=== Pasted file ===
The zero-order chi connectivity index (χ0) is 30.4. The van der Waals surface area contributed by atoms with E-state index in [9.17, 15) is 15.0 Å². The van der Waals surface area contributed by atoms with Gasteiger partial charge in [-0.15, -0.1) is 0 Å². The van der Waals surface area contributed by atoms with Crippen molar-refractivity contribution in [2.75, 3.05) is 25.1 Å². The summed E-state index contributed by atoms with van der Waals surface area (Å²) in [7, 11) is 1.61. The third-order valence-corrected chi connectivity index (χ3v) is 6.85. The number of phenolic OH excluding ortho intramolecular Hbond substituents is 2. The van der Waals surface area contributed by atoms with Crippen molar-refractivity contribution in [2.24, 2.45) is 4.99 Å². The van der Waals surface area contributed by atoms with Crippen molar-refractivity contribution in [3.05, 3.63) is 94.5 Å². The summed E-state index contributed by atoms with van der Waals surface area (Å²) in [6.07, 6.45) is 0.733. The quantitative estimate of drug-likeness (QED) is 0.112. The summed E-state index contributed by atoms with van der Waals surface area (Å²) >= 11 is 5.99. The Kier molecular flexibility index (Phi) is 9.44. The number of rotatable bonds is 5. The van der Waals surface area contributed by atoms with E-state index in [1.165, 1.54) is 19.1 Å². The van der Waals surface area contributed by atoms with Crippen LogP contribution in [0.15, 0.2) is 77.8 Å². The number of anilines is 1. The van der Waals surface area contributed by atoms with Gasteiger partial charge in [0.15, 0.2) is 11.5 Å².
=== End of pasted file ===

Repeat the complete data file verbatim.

The zero-order chi connectivity index (χ0) is 30.4. The van der Waals surface area contributed by atoms with E-state index in [9.17, 15) is 15.0 Å². The van der Waals surface area contributed by atoms with Gasteiger partial charge in [-0.15, -0.1) is 0 Å². The van der Waals surface area contributed by atoms with Crippen molar-refractivity contribution in [2.75, 3.05) is 25.1 Å². The summed E-state index contributed by atoms with van der Waals surface area (Å²) in [7, 11) is 1.61. The third-order valence-corrected chi connectivity index (χ3v) is 6.85. The number of phenolic OH excluding ortho intramolecular Hbond substituents is 2. The van der Waals surface area contributed by atoms with Crippen molar-refractivity contribution in [2.24, 2.45) is 4.99 Å². The van der Waals surface area contributed by atoms with Crippen molar-refractivity contribution in [3.05, 3.63) is 94.5 Å². The summed E-state index contributed by atoms with van der Waals surface area (Å²) in [6.07, 6.45) is 0.733. The quantitative estimate of drug-likeness (QED) is 0.112. The summed E-state index contributed by atoms with van der Waals surface area (Å²) >= 11 is 5.99. The Kier molecular flexibility index (Phi) is 9.44. The number of rotatable bonds is 5. The van der Waals surface area contributed by atoms with E-state index in [1.165, 1.54) is 19.1 Å². The van der Waals surface area contributed by atoms with Crippen LogP contribution in [0.15, 0.2) is 77.8 Å². The number of anilines is 1. The van der Waals surface area contributed by atoms with Gasteiger partial charge in [0.15, 0.2) is 11.5 Å².